Adaptations of Arthurian legend have long been popular in Hollywood, but as with superhero movies, many of those films have drawn from various sources and focused on the origin story: Arthur pulls the sword from the stone, becomes king of all Britons, starts the order of the Knights of the Round Table, and goes down in pseudohistory. The Green Knight, released on July 30, is an exception: director David Lowery relied solely on the late-14th-century romance Sir Gawain and the Green Knight as the basis for his movie, and publishers of the poem are taking advantage of that decision.
The poem was written in Middle English by an anonymous author known alternately as the Gawain Poet and the Pearl Poet. In it, King Arthur’s nephew Sir Gawain accepts a challenge from an enormous green-skinned knight, who offers up his ax if Gawain will strike him with it. The catch is that the knight will deal a blow to Gawain a year later in return.
Penguin Books has reissued one of two translations of the poem originally published by Penguin Classics in an official tie-in edition retitled The Green Knight, with a new foreword written by Lowery. (Penguin told PW that there is precedent for such title changes to classic works surrounding tie-in publications, pointing to The Turning, the movie tie-in edition of Henry James’s The Turn of the Screw, which was published in 2019 alongside the release of the film adaptation with the new name.) The first print run is 25,000 copies.
W.W. Norton publishes its own trade and critical editions of the poem and is reprinting upwards of 5,000 copies of Simon Armitage’s 2007 translation with rewritten cover copy, making it something of an unofficial tie-in. Norton’s sales team “will be keeping a close eye on this one, should the need arise to pull additional levers,” the publisher said.
Matt Klise, associate editor at Penguin Books, noted that Penguin chose to go with Bernard O’Donoghue’s 2007 translation for the tie-in, rather than Brian Stone’s 1959 version (which he called “beautifully lyrical and highly regarded”), because O’Donoghue’s verse “had a more contemporary tone that we thought would be more immediately accessible” to newcomers. He added that there is a “steady academic market” for both of Penguin Classics’ Sir Gawain and the Green Knight translations.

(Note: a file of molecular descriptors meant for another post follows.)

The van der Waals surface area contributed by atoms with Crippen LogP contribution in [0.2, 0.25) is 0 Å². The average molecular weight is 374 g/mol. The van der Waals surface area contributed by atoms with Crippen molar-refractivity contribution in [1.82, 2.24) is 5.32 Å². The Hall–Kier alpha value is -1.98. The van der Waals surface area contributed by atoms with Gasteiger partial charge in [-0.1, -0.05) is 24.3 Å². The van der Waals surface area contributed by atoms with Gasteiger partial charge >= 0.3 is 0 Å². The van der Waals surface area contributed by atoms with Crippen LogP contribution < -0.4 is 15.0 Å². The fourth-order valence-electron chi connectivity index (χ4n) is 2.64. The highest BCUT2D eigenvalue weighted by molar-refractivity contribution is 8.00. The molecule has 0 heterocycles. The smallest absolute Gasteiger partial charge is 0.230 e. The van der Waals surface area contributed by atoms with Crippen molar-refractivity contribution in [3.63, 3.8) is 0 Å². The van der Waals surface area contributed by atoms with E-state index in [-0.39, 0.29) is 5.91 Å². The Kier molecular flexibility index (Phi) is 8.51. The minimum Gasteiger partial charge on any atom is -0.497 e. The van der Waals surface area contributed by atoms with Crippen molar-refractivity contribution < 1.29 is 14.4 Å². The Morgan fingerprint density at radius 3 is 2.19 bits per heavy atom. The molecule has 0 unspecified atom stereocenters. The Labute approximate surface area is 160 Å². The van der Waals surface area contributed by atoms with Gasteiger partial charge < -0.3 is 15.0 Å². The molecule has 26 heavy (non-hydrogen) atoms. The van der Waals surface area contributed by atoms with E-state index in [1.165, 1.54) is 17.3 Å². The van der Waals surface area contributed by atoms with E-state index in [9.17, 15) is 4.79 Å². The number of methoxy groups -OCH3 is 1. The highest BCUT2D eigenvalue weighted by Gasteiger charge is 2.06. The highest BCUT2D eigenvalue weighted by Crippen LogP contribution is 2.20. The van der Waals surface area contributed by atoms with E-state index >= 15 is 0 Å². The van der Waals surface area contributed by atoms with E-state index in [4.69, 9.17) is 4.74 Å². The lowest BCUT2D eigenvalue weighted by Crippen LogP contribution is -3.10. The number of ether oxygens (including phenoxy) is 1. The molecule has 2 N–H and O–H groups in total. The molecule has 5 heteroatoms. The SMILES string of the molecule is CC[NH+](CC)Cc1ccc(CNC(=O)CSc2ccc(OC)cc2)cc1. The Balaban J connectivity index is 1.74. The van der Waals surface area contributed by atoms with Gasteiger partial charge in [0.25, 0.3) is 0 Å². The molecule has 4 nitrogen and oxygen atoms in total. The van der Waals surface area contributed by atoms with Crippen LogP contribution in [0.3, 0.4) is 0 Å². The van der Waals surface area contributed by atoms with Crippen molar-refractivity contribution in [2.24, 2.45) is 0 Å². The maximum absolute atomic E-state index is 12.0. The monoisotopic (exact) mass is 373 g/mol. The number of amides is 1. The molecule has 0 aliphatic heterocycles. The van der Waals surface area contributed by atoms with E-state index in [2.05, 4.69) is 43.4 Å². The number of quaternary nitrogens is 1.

“As David Lowery acknowledges in his introduction, like many people, he was familiar with the poem from having read it in school,” Klise said. Tie-ins, he added, give publishers a chance “to capture the excitement a film generates and use it to get a book into the hands of new readers, both those who haven’t heard of the story before and those who knew about it but haven’t been spurred to read it yet.”
Klise pointed to Netflix’s The Haunting of Hill House as another example of an adaptation that brought “a ton of new readers to all of the editions of the book that we publish, not just the tie-in.”
The poem has been adapted for screen before, including in two films by Stephen Weeks, in 1973 and 1984, with Sean Connery playing the role of the Green Knight in both, and in a 2002 animated film and an episode of the Cartoon Network show Adventure Time in 2017. The BBC also broadcast a documentary hosted by Armitage in 2009.
Most adaptations have deviated from the original text to some extent. While Lowery’s film does as well, that, Klise said, is part of the point. “He urges everyone to read and reread the poem, and to try reading different translations,” he said. “He captures how a text as old as this one remains vital and open to reinterpretation. So I’m excited to see how the tie-in does in the marketplace. There’s a lot of buzz out there for this film, and I think we’ve put together the perfect edition to show anyone just how beautiful, captivating, and mysterious a 600-plus-year-old poem can be.”
Sir Gawain and the Green Knight has been translated many times over the years and has sold steadily. The Stone translation has sold more than 22,000 print units since NPD BookScan began tracking sales at bookstores in 2001, while O’Donoghue’s translation, released a few months before Armitage’s in 2007, has sold more than 7,500 copies. Armitage’s translation has sold just under 55,000 copies.
Other older translations have also sold well. Arthurian scholar Jessie L. Weston’s 1909 prose translation, originally published by Scribner, has sold almost 8,500 copies in a Dover edition since it was published in 2003. Burton Raffel’s 1970 translation, published by Signet Classics in mass market paperback, has sold more than 50,000 copies to date, while J.R.R. Tolkien’s 1979 translation, published by Random House, has sold nearly 80,000 copies.